Priebus was out as chief of staff by the end of July, replaced by John Kelly. The Times reported that Mueller’s team wants to ask Trump about his discussions with Priebus regarding Sessions.

Read the full report in The New York Times.

[CNBC]

Trump accuses media, and not Russia, of ‘most highly sophisticated Disinformation Campaign in history of politics’

President Donald Trump on Tuesday accused the entire U.S. mainstream media of running a “highly sophisticated Disinformation Campaign” to undermine his 2016 campaign and his presidency.

In a tweet on Tuesday, Trump said it was the media, and not Russia, that had conducted a campaign of “disinformation” during the 2016 election.

Earlier on Tuesday, Trump had promised to stop obsessing over the 2016 campaign and “to start focusing my energy on North Korea Nuclear, bad Trade Deals, VA Choice, the Economy, rebuilding the Military, and so much more.”

[Raw Story]

Trump says, without proof, that Mueller team will meddle in midterm elections

President Donald Trump alleged Tuesday — without providing any evidence — that special counsel Robert Mueller’s investigation will meddle in the midterm elections to benefit Democrats.

Trump’s claim is his latest attack on the credibility of the Russia investigation as being politically motivated, though it’s a significant new step in his attacks on what is intended to be an independent probe working to get to the bottom of Russia’s efforts to interfere in the 2016 election.

“The 13 Angry Democrats (plus people who worked 8 years for Obama) working on the rigged Russia Witch Hunt, will be MEDDLING with the mid-term elections, especially now that Republicans (stay tough!) are taking the lead in Polls,” Trump tweeted. “There was no Collusion, except by the Democrats!”

Trump’s use of the word “rigged” invokes a line he frequently employed in 2016 — often when he was trailing Hillary Clinton in the polls — to raise doubts about the election outcome. At the time, he appeared to be suggesting that the election would be out of the hands of voters.

Although CNN has reported that several members of Mueller’s team have donated to Democrats, Russia’s meddling in the 2016 election has also been the subject of several Republican-led congressional inquiries. Mueller is a Republican who was appointed as FBI director by President George W. Bush, and the man who appointed him as special counsel, Deputy Attorney General Rod Rosenstein, was appointed by Trump and is also a registered Republican.

Tuesday’s conspiracy theory was accompanied by a barrage of Trump tweets on the Russia probe, which repeated his previous requests for investigations into his political enemies.

“Why aren’t the 13 Angry and heavily conflicted Democrats investigating the totally Crooked Campaign of totally Crooked Hillary Clinton. It’s a Rigged Witch Hunt, that’s why! Ask them if they enjoyed her after election celebration,” Trump tweeted.

Another tweet read: “Sorry, I’ve got to start focusing my energy on North Korea Nuclear, bad Trade Deals, VA Choice, the Economy, rebuilding the Military, and so much more, and not on the Rigged Russia Witch Hunt that should be investigating Clinton/Russia/FBI/(Department of) Justice/(President Barack) Obama/(former FBI Director James) Comey/(Former Attorney General Loretta) Lynch etc.”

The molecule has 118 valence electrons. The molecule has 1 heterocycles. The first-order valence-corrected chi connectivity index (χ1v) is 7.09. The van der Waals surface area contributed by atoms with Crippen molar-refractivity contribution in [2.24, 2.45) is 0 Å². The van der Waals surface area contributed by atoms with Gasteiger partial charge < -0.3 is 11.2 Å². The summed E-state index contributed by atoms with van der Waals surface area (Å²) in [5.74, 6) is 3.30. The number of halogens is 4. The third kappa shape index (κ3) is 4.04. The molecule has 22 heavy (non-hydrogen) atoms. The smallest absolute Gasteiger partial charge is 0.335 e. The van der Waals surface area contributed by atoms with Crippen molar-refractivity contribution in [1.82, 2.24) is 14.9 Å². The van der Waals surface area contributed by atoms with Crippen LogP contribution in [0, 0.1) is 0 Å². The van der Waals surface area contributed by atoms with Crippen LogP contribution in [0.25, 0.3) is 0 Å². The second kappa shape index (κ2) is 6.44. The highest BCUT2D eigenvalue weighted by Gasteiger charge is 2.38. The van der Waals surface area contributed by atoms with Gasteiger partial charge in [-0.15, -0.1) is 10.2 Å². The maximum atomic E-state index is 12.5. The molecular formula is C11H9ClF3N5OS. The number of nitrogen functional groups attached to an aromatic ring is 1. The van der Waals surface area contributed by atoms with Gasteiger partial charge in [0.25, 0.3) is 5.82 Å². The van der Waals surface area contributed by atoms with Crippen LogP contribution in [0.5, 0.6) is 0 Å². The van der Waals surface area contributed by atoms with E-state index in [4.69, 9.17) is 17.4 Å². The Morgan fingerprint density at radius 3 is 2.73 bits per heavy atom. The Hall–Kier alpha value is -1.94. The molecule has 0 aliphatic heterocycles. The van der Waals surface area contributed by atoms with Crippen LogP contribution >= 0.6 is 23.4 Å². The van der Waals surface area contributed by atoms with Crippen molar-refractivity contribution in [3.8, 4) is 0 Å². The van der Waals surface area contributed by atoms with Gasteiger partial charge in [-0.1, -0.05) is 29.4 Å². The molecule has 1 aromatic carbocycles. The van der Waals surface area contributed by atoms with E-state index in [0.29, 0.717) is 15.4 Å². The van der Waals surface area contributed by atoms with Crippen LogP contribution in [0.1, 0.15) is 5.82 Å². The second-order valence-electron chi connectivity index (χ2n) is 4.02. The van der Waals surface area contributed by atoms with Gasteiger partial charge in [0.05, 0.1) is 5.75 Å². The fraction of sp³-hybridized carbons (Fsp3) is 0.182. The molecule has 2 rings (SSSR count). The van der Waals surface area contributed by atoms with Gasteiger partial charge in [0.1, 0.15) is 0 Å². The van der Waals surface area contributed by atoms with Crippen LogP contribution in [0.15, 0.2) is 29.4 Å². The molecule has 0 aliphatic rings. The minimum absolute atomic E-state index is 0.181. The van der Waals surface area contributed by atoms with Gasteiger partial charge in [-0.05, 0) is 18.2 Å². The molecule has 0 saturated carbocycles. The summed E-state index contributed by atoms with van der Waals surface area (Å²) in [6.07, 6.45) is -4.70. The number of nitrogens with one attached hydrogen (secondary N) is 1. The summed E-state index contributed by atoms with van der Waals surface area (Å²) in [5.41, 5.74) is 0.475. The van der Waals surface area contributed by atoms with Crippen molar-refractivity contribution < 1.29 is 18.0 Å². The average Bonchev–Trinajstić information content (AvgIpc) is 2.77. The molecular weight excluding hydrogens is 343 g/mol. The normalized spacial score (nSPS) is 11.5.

In an interview on CNN’s “State of the Union” on Sunday, Trump’s attorney Rudy Giuliani called the Mueller probe “illegitimate” and acknowledged that a political strategy to discredit the investigation was part of an effort to sway public opinion to Trump’s side in case he faces impeachment.

“They are giving us the material to do it,” Giuliani told CNN’s Dana Bash. “Of course, we have to do it in defending the President. We are defending — to a large extent, remember, Dana, we are defending here, it is for public opinion, because eventually the decision here is going to be impeach, not impeach.”

Trump himself has escalated his attacks on Mueller’s investigation in recent weeks. Last week, he demanded the Justice Department look into whether the Obama administration planted a “spy” in his campaign, although US officials have told CNN that the confidential source was not planted inside the campaign.

The Justice Department responded to Trump’s demand by asking its inspector general to look into the matter.

[CNN]

Trump live tweets Fox News to push claims of campaign surveillance

President Trump on Monday tweeted quotes from George Washington University law professor Jonathan Turley’s appearance on “Fox & Friends” to bolster his claims of surveillance on his presidential campaign.

Trump also quoted Turley, a constitutional law professor and contributor to The Hill, to slam former Deputy Attorney General Sally Yates, whom Trump fired last year.

“I think the president has raised a legitimate issue. I don’t agree with how he did it but to say that we shouldn’t investigate this matter is rather bizarre,” Turley said on the Fox News show prior to the president’s tweets.

“We now find out that the Obama administration put the opposing campaign’s presidential candidate, or his campaign, under investigation,” he continued. “That raises legitimate questions.”